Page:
Lee Davis, a friend of The Legal Blitz, and all-star defense attorney at Davis & Hoss, PC in Chattanooga, took the time to share his thoughts about the pros and cons of Jerry Sandusky waiving his preliminary hearing last week. Sandusky pleaded not guilty to 52 charges of sexual assault.
Davis, a Boston University School of Law graduate and National Criminal Defense College attendee, is a former Assistant District Attorney that now specializes in criminal defense. He shared the following from his blog, Athletes In Court.
I think that to evaluate the decision to waive the preliminary hearing requires that we understand the motivations involved. Sandusky is evidently not rational in his decisions. How can he explain the Bob Costas interview or other statements to the press? Those are the equivalent of legal suicide. From the interview with Costas alone, Sandusky is now on record placing himself in a shower, naked, with a boy, touching his leg and corroborating all aspects of the felony charge except the sexual act. The actual taped interview is admissible as a statement by Sandusky. In it he has admitted virtually all essential elements to the crime charged, save the sexual contact. The victim will fill in that detail with live testimony at trial. So, both the defense and the prosecution know that Sandusky cannot survive a trial. He will be convicted.
Knowing that, Attorney Amendola has very little to gain by putting the victims through a preliminary hearing. The hearing will only galvanize hatred toward Sandusky. Amendola is correct in his estimation that a judge would not allow him to cross examine the victims very far about these allegations. The judge brought specially in from Western Pennsylvania is not going to allow Sandusky’s lawyer a fishing expedition into the lives or behavior of these victims. A preliminary hearing might sound like a good idea, but in practicality it will net the defense little.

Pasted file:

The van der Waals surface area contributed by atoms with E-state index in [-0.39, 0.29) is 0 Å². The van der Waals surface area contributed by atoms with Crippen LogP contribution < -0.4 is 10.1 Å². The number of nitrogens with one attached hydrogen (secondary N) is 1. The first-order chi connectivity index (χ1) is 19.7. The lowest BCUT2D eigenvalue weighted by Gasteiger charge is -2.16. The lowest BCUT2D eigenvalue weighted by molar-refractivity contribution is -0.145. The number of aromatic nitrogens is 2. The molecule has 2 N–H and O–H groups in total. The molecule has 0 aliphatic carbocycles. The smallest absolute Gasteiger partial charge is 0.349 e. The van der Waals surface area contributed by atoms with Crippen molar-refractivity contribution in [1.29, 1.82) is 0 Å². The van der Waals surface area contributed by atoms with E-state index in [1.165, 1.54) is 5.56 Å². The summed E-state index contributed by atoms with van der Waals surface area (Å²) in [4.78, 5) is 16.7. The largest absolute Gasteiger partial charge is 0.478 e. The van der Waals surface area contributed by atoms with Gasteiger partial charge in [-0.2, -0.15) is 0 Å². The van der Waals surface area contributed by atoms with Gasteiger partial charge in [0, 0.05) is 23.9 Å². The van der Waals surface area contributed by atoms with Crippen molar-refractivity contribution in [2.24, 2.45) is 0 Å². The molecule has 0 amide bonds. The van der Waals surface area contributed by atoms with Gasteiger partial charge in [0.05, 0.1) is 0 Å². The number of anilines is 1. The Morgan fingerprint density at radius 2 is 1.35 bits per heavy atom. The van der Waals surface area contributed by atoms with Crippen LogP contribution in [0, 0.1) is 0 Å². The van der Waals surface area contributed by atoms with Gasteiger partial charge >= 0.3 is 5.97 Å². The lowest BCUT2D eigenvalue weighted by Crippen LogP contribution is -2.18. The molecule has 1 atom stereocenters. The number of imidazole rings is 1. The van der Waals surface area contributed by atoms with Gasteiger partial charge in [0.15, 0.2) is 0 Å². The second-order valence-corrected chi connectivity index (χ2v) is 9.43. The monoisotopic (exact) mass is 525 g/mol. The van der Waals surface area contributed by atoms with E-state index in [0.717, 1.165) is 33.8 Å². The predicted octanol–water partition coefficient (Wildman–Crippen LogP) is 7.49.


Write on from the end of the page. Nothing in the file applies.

By passing on the preliminary hearing, Amendola is signaling that he is not attempting to embarrass the victims or intimidate. He may be in negotiations with the District Attorney’s office about a plea, but I suspect it is still too early for earnest discussions about a guilty plea. And, Sandusky is probably too far removed from reality to accept a guilty plea. Any contemplated plea at this point will be the equivalent of life in prison.
The District Attorney has no need to rush this matter, and only over time can Amendola expect Sandusky’s prospects to improve. Amendola is attempting to hold together credibility with the prosecution. Only by keeping a line of communication open will he be able to discuss resolution of the many crimes that make up the Sandusky prosecution. Humiliating Sandusky’s victims with a public display in court today would not have advanced that cause.